This fully sewn historical flag in the Poly material gives you a more durable alternative to the nylon for heavy wind areas.
This 3’ x 5’ Gonzales Flag features:
- Rich, Vivid Color
- Mildew Resistant
- 4 Rows of Lock Stitching on the Fly End
- 2 Row of Lock Stitching on Header
- Made in America
In early 1831, Green DeWitt wrote to the Mexican Officials requesting armament to defend the colony of Gonzales. Indian attacks had become more frequent, several had destroyed the first site of the settlement in 1826. The cannon helped protect the colony for 4 years before the political temperature started rising in the region. 100 dragoon soldiers were sent by Colonel Domingo de Ugartechea to take back the cannon that was given to the colony. When the soldiers arrived at Gonzales on September 29th, they found that the ferry and all other boats had been removed from the Guadalupe River. There were only 18 men in Gonzales at the time and they were all waiting on the east bank when then Mexican dragoons arrived. The troops requested to speak with alcalde Ponton, but were told that he was out of town and the Mexican soldiers had to wait for him on the west bank. While the Mexicans made camp and waited, 3 Texians buried the cannon while others traveled to nearby towns to ask for help. By the end of the day, the Texians had 80 men arrive from Fayette and Columbus with more coming in.
Before the battle the cannon was dug up and mounted on a cart. Due to the lack of cannonballs, scrap metal was used to fill the cannon. James C. Neill and Almaron Dickinson, both former US Army field artilleryman, manned the cannon with several others forming the first artillery company of the Texians. Texian forces arrived outside of the Mexican camp around 3am, they startled a dog, alerting the Mexican soldiers to their presence. As Mexicans fired at the well hidden Texians, one was thrown from his horse, giving him a bloody nose, the only injury on the Texian side. John Henry Moore and his men had taken cover in a thick of trees until dawn. They raided a near by field and snacked on watermelon as they waited for daylight. As the fog from the evening lifted in the morning, Lieutenant Castañeda met with Moore to discuss terms. Moore explained that he and the Texian forces remained faithful to the Constitution of 1824, which Santa Anna had repealed. Castañeda agreed with Moore, saying that he shared the same federalist views, but was honor-bound to follow orders.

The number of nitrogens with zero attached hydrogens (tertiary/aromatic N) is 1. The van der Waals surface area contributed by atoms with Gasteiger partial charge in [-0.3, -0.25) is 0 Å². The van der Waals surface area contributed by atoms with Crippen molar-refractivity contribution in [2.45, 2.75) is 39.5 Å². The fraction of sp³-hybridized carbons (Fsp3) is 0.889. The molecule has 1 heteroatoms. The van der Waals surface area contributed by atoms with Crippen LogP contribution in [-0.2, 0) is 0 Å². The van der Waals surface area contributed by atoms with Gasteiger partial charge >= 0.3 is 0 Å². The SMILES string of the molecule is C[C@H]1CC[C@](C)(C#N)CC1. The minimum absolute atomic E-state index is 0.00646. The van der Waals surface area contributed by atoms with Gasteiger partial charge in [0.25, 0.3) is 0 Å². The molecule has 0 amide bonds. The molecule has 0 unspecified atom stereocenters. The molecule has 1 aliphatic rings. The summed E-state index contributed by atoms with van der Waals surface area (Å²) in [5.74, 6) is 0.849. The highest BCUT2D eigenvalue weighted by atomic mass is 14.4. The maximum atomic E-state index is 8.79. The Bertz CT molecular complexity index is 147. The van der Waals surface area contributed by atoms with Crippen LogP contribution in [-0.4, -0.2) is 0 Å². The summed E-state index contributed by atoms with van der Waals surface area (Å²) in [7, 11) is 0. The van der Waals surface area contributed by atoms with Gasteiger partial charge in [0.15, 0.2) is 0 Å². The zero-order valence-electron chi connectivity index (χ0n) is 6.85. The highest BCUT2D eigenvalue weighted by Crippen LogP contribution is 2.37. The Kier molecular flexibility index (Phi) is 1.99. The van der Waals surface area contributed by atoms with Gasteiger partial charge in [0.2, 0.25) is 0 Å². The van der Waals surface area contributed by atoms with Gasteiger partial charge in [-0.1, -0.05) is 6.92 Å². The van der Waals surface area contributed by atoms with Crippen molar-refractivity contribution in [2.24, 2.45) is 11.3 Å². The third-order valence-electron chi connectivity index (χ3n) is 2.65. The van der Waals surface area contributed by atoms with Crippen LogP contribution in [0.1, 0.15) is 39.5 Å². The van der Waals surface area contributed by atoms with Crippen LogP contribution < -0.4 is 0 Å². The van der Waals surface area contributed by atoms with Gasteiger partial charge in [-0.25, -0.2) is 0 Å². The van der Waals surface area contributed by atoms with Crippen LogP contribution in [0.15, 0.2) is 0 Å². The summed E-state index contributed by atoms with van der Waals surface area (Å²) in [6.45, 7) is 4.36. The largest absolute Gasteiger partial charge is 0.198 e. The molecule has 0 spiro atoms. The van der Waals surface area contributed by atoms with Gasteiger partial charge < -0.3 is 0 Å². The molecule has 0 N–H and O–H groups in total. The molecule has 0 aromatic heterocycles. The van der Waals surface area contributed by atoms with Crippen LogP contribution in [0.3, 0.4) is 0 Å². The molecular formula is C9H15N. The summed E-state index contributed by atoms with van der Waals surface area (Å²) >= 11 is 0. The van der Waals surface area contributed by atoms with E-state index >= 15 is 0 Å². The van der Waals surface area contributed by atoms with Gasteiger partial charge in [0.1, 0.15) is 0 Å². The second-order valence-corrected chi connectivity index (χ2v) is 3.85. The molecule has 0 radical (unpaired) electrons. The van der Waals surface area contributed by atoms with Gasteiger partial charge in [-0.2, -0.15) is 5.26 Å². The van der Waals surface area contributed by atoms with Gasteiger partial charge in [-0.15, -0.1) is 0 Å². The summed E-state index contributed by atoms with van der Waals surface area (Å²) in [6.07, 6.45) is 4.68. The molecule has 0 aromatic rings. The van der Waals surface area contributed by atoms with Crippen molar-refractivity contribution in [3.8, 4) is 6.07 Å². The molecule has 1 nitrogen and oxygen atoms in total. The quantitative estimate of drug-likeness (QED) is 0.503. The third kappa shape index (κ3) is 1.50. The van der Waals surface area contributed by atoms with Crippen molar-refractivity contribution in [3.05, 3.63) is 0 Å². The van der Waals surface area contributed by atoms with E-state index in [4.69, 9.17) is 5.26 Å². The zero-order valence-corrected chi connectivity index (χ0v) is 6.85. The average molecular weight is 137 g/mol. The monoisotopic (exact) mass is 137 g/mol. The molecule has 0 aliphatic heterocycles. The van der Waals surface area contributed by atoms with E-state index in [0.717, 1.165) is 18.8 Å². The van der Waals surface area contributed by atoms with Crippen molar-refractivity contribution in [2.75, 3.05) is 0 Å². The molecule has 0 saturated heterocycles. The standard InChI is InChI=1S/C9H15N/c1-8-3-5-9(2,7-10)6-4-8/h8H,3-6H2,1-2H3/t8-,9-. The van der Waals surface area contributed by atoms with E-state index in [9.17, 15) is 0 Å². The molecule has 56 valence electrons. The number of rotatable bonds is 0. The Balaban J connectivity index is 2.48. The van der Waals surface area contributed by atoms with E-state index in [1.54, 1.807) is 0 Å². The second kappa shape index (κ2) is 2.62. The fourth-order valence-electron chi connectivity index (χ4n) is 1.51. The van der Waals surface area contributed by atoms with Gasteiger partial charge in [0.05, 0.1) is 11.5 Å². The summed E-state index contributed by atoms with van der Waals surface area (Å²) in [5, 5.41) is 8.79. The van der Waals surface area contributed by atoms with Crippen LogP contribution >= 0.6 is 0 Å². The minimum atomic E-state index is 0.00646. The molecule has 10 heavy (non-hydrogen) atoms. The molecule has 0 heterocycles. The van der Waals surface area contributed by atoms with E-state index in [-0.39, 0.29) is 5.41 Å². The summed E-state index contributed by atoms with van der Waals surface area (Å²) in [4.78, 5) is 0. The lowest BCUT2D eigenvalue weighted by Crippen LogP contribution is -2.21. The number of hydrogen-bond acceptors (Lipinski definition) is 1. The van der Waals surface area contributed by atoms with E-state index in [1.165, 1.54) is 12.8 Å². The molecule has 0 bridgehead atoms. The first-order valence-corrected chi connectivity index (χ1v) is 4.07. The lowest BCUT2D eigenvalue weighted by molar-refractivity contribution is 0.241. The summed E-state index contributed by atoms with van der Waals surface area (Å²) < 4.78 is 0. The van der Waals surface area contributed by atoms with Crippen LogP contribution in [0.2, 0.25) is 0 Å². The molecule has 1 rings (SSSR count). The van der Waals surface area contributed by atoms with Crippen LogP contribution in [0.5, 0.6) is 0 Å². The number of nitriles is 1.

As Moore returned to the Texian camp, a white flag was raised, but it wasn’t the white flag of surrender. Sarah DeWitt and her daughter had sewn this flag just for this day; a white field featuring a cannon with a star. Below read in bold letters stating a laconic phrase, “Come and Take It.” A shot from the cannon was fired at the Mexican camp killing 2 soldiers. After realizing that he was outnumbered and outgunned, Castañeda led his troops back to San Antonio de Béxar. In his report, Castañeda wrote “since the orders from your Lordship (Santa Anna) were for me to withdraw without compromising the honor of Mexican arms, I did so.”